(b) The person being harassed or followed is placed in fear that the
stalker intends to injure the person, another person, or property of the
person or of another person.  The feeling of fear must be one that a
reasonable person in the same situation would experience under all the
circumstances; and
     (c) The stalker either:
     (i) Intends to frighten, intimidate, or harass the person; or
     (ii) Knows or reasonably should know that the person is afraid,
intimidated, or harassed even if the stalker did not intend to place the
person in fear or intimidate or harass the person.

"Harasses" means "unlawful harassment" as defined in RCW 10.14.020. *15

     (1) "Unlawful harassment" means a knowing and willful course of
conduct directed at a specific person which seriously alarms, annoys,
harasses, or is detrimental to such person, and which serves no legitimate or lawful purpose.  The course of conduct shall be such as would cause a reasonable person to suffer substantial emotional distress, and shall actually cause substantial emotional distress to the petitioner, or, when the course of conduct would cause a reasonable parent to fear for the well-being of their child.

     (2) "Course of conduct" means a pattern of conduct composed of a
series of acts over a period of time, however short, evidencing a
continuity of purpose.  "Course of conduct" includes, in addition to any
other form of communication, contact, or conduct, the sending of an
electronic communication.  Constitutionally protected activity is not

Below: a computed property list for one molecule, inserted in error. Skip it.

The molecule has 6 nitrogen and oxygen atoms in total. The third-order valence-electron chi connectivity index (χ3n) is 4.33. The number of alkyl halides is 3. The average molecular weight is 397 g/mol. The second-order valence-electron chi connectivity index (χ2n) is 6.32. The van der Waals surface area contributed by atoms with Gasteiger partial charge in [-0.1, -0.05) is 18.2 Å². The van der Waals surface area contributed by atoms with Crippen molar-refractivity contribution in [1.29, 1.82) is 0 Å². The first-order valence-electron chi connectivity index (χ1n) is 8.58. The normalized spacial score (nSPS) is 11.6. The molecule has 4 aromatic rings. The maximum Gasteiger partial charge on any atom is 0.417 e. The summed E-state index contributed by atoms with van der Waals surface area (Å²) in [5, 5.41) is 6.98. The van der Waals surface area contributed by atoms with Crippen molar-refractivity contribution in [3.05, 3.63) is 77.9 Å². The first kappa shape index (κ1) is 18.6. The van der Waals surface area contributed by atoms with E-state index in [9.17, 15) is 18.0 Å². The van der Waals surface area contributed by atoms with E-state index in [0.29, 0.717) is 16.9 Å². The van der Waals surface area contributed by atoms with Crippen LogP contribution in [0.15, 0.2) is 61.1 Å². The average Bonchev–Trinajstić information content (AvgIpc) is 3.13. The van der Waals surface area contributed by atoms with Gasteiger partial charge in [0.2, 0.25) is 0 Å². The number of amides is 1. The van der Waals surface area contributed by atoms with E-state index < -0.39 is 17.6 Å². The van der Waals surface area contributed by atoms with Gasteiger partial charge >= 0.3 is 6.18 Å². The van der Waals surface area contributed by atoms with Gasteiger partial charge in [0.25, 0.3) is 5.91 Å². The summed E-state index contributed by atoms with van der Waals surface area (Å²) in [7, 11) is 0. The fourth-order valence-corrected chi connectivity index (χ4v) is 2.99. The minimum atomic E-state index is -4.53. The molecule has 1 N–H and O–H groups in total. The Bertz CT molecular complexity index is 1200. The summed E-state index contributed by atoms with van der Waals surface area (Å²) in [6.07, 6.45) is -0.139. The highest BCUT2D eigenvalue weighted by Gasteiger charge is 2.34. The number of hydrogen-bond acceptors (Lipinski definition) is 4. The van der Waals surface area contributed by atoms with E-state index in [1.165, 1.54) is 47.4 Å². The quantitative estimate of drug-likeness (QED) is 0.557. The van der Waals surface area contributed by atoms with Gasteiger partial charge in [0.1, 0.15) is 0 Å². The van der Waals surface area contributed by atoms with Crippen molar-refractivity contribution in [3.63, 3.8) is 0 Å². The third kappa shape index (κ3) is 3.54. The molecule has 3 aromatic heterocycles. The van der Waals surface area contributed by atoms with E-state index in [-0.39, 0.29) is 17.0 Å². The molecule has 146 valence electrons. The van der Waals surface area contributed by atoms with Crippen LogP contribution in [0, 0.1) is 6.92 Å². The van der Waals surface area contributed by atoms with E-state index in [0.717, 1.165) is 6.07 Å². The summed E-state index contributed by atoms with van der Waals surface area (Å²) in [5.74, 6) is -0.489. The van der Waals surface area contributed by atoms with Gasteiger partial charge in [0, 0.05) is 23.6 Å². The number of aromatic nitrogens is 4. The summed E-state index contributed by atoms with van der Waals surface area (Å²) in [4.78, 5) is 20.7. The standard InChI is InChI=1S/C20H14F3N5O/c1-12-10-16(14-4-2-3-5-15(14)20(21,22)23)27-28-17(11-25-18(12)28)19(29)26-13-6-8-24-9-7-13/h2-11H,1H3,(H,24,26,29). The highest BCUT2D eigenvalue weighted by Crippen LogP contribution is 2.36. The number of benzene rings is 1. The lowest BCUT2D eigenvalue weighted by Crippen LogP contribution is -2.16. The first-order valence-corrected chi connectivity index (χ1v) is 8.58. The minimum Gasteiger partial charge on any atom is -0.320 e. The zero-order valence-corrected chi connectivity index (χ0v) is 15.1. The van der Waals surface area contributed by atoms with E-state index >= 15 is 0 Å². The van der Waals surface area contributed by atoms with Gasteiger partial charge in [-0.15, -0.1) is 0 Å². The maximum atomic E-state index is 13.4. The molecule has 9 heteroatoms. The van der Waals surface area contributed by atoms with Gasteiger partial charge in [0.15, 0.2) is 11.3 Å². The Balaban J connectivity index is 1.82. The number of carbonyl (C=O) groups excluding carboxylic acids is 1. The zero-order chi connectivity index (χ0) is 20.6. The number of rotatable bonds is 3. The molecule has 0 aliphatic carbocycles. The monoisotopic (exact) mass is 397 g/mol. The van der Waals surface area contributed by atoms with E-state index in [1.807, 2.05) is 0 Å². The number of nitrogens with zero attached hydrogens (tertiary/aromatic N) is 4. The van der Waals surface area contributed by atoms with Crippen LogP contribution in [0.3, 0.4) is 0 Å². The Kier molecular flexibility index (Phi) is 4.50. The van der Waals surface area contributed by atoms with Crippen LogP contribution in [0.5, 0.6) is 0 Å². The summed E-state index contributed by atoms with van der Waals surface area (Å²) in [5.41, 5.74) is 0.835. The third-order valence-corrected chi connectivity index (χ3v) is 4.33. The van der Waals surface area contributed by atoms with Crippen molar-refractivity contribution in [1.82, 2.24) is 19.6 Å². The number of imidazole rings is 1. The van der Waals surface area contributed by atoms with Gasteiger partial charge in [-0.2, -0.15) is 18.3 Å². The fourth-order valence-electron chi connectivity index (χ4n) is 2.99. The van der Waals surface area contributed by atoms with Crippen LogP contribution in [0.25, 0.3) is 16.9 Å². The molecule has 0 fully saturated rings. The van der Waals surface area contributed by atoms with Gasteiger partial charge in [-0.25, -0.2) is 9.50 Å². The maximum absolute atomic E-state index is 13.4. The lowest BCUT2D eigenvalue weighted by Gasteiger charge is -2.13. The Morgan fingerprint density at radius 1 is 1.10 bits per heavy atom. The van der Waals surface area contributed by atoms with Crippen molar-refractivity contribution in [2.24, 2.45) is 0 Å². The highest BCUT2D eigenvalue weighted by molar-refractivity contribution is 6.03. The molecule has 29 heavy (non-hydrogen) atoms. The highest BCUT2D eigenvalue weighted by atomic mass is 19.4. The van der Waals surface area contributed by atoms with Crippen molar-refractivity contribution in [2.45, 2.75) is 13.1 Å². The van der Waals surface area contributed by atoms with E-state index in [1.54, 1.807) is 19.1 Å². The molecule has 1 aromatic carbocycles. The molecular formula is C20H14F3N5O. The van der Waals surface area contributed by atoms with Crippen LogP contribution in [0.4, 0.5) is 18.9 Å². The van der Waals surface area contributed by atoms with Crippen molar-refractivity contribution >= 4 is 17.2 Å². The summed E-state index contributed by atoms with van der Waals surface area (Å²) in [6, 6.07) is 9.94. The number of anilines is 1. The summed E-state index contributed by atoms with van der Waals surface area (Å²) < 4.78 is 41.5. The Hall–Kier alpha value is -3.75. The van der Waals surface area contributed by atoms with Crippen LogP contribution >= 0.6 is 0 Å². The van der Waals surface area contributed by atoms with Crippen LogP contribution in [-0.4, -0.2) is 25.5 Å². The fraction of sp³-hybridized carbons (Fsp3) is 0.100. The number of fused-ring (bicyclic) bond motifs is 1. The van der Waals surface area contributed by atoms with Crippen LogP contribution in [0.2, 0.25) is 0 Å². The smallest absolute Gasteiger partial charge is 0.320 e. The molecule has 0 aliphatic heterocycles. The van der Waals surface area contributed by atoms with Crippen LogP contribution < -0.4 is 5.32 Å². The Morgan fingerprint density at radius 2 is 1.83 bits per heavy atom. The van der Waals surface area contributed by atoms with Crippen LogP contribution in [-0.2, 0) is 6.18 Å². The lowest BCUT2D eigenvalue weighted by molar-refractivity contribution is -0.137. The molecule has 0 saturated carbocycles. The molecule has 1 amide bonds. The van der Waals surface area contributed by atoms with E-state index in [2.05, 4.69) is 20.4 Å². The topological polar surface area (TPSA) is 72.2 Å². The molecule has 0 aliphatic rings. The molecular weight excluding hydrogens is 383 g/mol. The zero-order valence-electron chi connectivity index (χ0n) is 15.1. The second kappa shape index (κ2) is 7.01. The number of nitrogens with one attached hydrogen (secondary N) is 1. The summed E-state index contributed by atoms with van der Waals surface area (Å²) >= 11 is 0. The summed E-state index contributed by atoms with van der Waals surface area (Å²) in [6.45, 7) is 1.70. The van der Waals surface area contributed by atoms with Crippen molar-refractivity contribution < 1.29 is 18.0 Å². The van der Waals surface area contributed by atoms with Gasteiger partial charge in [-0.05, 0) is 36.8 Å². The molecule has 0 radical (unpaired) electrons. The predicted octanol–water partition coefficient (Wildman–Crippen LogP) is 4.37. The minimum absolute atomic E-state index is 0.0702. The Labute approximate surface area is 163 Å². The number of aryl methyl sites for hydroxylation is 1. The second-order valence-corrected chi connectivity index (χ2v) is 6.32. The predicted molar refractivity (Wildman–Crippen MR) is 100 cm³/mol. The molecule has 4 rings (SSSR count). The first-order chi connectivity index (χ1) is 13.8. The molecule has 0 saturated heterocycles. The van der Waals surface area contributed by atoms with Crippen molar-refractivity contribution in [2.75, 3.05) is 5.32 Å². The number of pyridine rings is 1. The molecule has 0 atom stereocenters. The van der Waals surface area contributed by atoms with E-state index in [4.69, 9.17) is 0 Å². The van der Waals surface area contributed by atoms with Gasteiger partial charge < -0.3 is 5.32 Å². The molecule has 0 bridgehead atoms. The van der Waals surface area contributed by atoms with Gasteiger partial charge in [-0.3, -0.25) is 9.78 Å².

included within the meaning of "course of conduct."

     Bret's knowing and willful conduct, typified by his frequent phone
calls outside the parenting plan's designated times and his constantly
pressuring her for additional time with the children, annoyed and harassed Saiyin such that it qualified as "unlawful harassment."*16  He knew or should have known that she felt harassed by his conduct.  The record indicates that they were in continuous conflict over the last several years, especially concerning the children.  And in her April 2004 letter, Saiyin explicitly told him she was concerned about the increasing conflict and annoyed with the repeated phone calls.

     It is less clear that Bret's conduct placed Saiyin in fear that he
intended to injure her.  While his phone calls, letters, and CPS referrals
constitute harassment, they are not in and of themselves evidence that Bret placed Saiyin in fear of being injured.  However, in a June 2004
declaration, Saiyin said Bret made exchanges of the children as difficult